Mamunur Rashid: Investigators said Pinak- 6, the passenger launch that sank in the River Padma on Monday, was operating ‘illegally’ without proper approval of its design. The ill-fated launch had no stability booklet and there was no life jacket or any other life saving gears onboard. However, the owner of Pinak-6 was able to manage a certificate of fitness from the Bangladesh Inland Water Transport Authority (BIWTA).
Pinak-6 also violated a ban on launches less than 24 metres long from sailing when there was a cautionary signal number 3 for rivers. The Met Office on Monday hoisted cautionary signal 3 for the River Padma when Pinak-6 capsized.
The ill-fated launch, with an allotted capacity of carrying no more than 100 passengers, was operating on a temporary conditional permission from the authorities, said Fakhrul Islam, Chief Engineer of the Department of Shipping.
The conditional or casual permit was given after the management of the Pinak-6 had applied for an operation permit, officially known as ‘survey certificate,’ in April, but the decision on the permit was still pending.
The 19.5-metre-long launch also did not have any valid certificate from the Shipping Department to operate on the Mawa-Kewrakandi route in the River Padma.
Fakhrul said one of the conditions for the temporary permission of the launch was that it was allowed to carry a maximum of 85 passengers at a time.
Asked how the launch was allowed to exceed its permitted passenger limit, Fakhrul said traffic inspectors at the launch terminal were responsible for checking whether the launch was overloaded.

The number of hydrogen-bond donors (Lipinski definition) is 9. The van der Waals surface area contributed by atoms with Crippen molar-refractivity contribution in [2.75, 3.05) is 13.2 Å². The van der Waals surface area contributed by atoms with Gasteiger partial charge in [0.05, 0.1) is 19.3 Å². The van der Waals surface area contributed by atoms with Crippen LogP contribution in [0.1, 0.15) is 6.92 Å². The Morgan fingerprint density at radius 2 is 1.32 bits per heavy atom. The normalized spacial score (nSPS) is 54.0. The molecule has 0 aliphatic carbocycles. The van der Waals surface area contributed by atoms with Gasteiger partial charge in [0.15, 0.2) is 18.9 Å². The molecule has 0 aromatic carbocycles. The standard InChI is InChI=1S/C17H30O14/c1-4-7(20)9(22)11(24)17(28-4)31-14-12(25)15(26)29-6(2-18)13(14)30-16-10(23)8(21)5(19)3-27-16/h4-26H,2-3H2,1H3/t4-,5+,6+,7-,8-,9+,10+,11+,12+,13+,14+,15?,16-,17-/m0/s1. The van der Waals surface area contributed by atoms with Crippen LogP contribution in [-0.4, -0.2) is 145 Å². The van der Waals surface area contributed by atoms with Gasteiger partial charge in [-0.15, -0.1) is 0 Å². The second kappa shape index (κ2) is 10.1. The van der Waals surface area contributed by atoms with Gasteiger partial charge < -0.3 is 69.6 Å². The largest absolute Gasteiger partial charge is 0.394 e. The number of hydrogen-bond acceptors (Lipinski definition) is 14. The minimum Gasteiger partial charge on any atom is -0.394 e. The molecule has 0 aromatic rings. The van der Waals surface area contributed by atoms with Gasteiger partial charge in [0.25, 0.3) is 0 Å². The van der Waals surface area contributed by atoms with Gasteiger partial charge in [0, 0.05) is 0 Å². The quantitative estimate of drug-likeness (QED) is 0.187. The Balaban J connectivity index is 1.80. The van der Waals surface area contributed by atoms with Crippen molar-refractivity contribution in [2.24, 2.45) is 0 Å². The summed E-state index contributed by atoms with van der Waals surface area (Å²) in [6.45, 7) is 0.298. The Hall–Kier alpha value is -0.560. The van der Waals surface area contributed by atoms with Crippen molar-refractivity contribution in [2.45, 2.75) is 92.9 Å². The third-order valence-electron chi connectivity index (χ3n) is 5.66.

Investigators always have blamed overloading, unsafe vessels and poor navigational facilities for many of the accidents. The Ministry of Shipping ordered an investigation into the latest tragedy, asking for report within 10 days.
Investigators also suggested that the accidents occurred due to overloading of passengers and goods, technical faults, lack of adequate light and carelessness of incompetent masters.
Gross negligence and weak monitoring in the water transport sector were again exposed on Monday when the Pinak-6 went down in the turbulent waters of the River Padma, claiming at least 10 lives with hundreds more still missing.
Although the government had claimed taking massive preparations to ensure safe journey on the waterways in a well-publicised move during Eid rush, the BIWTA – for the first time ever – deployed helicopters to monitor launch traffic on the country’s waterways.
Meanwhile, Zakiur Rahman Bhuiyan, Director General of the Department of Shipping, told reporters that they were mainly responsible for providing fitness certificates to launches.
The Shipping Department has nothing to do regarding the issue as the Bangladesh Inland Water Transport Authority (BIWTA) mainly coordinated the checking of vessels, Zakiur said. Even though the department often conducted mobile court drives, it had now become difficult to do so because of manpower shortage, the DG added.
Besides, minor launch accidents have become a common feature, local people said.
Pinak-6 have no stability booklet : Vessel stability is a fundamental component of seaworthiness so it is in the interest of all owners/operators to learn about this topic and ensure that their vessel possesses a satisfactory level of stability in order to ensure its safety as well as that of the people on board.
A vessel’s stability is the measure of its ability to withstand high winds, waves and other forces resulting from its operations (lifting, trawling, towing, etc.) and resist capsizing by returning to an upright position after being heeled over. Naval architects can determine the stability of a vessel from the lines plan 1 and the results of an inclining experiment 2.
This is documented in a stability booklet which gives the master an idea of how the vessel will respond under various loading conditions. For smaller vessels and vessels operating in protected waters, simplified methods for assessing stability are available.
However, the extravagant move turned out to be not enough to mend the faults in the existing system or to prevent the loss of lives.